Over the past decade and a half, the United States has greatly expanded its investment and involvement in the security sectors of other countries, moving from more than $5 billion in FY (Fiscal Year) 2001 to more than $19 billion in FY 2015, to help address a range of U.S. security concerns. This investment, often-called security assistance, can be a helpful tool to reduce security threats from violent actors and help make security forces more accountable to the civilian population. However, done poorly it can also undermine stability or have no effect at all.
According to a RAND study last year, U.S. security assistance has several risks. It can undermine legitimate governance, exacerbate the balance of power within the state, give weapons to unintended users, and abet human rights violations. There is also the risk of moral hazard. Since transnational terrorism is not always high on a foreign country’s security concerns, the incentive is also real for some countries to make slow progress in addressing terrorism in order to keep the aid flowing.
Unlike other forms of U.S. foreign assistance, much of the U.S. security assistance is not published on the State Department’s “Foreign Aid Dashboard” or in the International Aid Transparency Initiative registry, making it nearly impossible for journalists, civil society, and policy makers to help identify the specific risks and steer U.S. taxpayer money to more effective programs. When there is information, sometimes that data is widely different than what the Defense Department has told Congress.
For instance, the Foreign Aid Dashboard indicates that the Pentagon allocated money to Cote d’Ivoire, Nigeria, and Iraq through the Section 1206 authority in FY 2011. However, Congressional Research Service reports don’t list those countries receiving any Section 1206 funds for that year. In the case of Cote d’Ivoire, the Dashboard indicates that Section 1206 funding is addressing health issues instead of counterterrorism issues.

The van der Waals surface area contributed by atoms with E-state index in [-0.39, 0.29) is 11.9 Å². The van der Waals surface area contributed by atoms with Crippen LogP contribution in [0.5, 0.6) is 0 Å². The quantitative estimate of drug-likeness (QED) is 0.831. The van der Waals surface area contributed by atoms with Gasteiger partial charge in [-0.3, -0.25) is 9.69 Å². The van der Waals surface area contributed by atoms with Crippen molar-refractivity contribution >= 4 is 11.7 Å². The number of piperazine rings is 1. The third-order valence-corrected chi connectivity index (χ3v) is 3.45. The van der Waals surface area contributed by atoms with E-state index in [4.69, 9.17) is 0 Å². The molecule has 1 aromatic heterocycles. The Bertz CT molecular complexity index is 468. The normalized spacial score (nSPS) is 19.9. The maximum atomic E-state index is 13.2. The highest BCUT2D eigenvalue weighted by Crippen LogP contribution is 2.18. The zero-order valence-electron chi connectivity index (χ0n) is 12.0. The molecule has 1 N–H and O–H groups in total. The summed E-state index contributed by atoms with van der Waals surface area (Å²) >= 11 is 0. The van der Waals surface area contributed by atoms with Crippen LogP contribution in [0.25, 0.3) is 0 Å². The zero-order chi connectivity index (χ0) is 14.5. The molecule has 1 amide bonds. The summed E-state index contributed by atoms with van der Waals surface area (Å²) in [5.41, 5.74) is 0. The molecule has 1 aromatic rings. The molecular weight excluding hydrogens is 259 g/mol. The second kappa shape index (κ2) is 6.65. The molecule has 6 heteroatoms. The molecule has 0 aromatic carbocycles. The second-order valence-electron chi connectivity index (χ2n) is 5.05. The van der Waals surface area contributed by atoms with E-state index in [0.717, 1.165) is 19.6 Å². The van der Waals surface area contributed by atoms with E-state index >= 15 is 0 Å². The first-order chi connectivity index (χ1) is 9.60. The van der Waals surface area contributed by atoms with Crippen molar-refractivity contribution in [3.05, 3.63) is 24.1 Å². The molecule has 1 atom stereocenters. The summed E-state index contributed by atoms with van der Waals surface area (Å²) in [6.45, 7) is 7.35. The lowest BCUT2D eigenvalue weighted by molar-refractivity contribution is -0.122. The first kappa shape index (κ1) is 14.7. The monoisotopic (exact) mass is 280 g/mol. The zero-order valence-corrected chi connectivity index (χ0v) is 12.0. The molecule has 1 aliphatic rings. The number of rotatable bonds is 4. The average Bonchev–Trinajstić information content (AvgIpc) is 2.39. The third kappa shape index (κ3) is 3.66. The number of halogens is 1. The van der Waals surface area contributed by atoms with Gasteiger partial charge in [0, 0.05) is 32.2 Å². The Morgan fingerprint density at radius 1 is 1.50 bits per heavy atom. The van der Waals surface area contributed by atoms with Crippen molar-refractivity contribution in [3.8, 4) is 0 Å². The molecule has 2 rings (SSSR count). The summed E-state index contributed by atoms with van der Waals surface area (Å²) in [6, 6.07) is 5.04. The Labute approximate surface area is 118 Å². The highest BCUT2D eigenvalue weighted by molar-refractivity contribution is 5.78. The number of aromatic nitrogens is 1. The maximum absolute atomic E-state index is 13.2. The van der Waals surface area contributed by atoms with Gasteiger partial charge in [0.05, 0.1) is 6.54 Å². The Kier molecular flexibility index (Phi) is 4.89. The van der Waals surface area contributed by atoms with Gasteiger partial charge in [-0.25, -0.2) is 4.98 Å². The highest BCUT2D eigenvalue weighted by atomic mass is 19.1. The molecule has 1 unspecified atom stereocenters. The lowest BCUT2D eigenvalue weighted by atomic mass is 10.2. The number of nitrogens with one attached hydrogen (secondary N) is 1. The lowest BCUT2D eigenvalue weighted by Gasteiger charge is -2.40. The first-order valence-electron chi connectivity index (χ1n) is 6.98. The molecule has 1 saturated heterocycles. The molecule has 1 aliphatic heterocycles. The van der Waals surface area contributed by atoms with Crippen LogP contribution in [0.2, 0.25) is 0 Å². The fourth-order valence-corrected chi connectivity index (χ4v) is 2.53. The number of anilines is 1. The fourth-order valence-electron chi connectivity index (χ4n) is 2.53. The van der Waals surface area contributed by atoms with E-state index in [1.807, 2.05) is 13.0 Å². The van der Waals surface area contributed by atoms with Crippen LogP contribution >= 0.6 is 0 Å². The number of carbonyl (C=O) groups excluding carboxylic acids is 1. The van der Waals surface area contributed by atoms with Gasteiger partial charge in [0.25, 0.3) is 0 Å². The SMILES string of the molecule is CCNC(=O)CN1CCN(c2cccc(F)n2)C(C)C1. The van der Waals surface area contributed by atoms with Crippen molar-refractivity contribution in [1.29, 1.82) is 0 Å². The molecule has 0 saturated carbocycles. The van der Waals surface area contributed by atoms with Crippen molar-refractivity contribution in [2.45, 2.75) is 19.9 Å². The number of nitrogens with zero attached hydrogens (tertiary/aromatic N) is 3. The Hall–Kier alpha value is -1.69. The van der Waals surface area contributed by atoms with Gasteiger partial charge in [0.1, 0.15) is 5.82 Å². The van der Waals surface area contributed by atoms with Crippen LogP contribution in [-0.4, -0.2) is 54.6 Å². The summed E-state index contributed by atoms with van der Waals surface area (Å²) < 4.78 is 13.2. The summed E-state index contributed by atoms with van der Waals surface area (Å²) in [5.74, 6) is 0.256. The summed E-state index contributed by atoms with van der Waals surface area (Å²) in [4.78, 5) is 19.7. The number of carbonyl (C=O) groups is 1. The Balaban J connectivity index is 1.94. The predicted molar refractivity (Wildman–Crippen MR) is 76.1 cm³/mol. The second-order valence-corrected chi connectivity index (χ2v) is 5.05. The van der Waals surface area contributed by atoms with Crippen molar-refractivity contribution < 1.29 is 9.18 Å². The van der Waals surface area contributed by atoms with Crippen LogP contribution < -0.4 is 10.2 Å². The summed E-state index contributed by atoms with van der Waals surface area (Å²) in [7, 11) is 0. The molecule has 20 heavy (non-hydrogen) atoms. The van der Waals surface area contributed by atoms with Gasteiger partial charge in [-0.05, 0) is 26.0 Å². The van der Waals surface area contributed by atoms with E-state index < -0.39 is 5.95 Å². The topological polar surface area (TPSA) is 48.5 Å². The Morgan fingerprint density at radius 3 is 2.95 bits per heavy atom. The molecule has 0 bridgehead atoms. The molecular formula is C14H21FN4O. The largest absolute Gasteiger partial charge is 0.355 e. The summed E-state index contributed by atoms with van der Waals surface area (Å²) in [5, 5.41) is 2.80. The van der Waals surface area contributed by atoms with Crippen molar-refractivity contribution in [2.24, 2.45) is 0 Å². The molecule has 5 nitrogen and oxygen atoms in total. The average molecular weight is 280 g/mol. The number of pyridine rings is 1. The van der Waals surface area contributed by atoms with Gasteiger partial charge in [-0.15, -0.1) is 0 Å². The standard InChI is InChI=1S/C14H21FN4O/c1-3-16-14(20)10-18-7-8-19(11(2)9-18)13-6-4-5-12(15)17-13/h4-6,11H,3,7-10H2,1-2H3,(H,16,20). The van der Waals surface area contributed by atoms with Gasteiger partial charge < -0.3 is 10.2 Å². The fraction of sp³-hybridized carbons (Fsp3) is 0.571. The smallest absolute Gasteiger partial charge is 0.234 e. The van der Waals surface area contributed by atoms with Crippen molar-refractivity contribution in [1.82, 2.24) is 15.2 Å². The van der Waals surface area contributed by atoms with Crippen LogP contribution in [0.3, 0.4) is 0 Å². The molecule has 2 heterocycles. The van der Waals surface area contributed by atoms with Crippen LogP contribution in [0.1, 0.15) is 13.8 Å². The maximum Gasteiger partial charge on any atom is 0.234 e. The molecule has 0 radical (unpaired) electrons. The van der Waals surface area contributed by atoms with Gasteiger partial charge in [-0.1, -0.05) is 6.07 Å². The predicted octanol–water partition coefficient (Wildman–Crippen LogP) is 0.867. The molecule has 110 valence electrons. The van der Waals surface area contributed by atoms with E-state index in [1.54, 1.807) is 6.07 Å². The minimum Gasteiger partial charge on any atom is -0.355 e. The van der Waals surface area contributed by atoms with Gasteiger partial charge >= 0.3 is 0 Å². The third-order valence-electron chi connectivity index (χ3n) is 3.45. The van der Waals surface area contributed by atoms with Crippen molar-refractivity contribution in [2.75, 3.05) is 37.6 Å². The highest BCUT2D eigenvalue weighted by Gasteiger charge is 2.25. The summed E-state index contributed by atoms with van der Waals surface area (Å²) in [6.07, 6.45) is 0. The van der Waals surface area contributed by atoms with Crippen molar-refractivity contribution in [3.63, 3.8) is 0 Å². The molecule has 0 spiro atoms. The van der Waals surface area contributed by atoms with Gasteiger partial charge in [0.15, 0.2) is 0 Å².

This gap in public information on State and Defense Department assistance efforts prompted the creation of the Security Assistance Monitor (SAM). SAM is the first, and most comprehensive resource to house all publicly available, official data on U.S. security assistance in one place. SAM searches through a diverse range of U.S. government reports, submits Freedom of Information requests, and interviews government officials to obtain sought-after data, including from the growing amount of Pentagon military aid.
Our interactive online databases covering military aid, economic aid, arms sales, and military training provide journalists, civil society, and policy makers in the United States and abroad with key information needed to conduct oversight of this assistance. We also analyze the data to identify important trends and potential concerns and publish our findings on the Security Assistance Monitor blog or in outside sources.
However, there is still some key U.S. security assistance data and information that is not yet available to the public. Unlike the State Department, the Defense Department does not provide a public, comprehensive budget justification to Congress for the next year that shows the type of security assistance it plans for each country and the related costs. There is also no reporting yet to Congress with a full accounting of how the Defense Department spent its money for more than 50 security assistance authorities the previous year.
Improved access to quality, timely, usable information has many benefits. Detailed information on military and police aid helps the U.S. government coordinate security assistance efforts within the State and Defense Departments. It also helps identify where there may be duplicative efforts or an under focus on key issues. Without such basic transparency, it’s also nearly impossible to begin to assess whether or not the United States is spending its money on the right activities and ensuring that such lethal aid doesn’t abet human rights and undermine stability.
Colby Goodman is Director of the Security Assistance Monitor.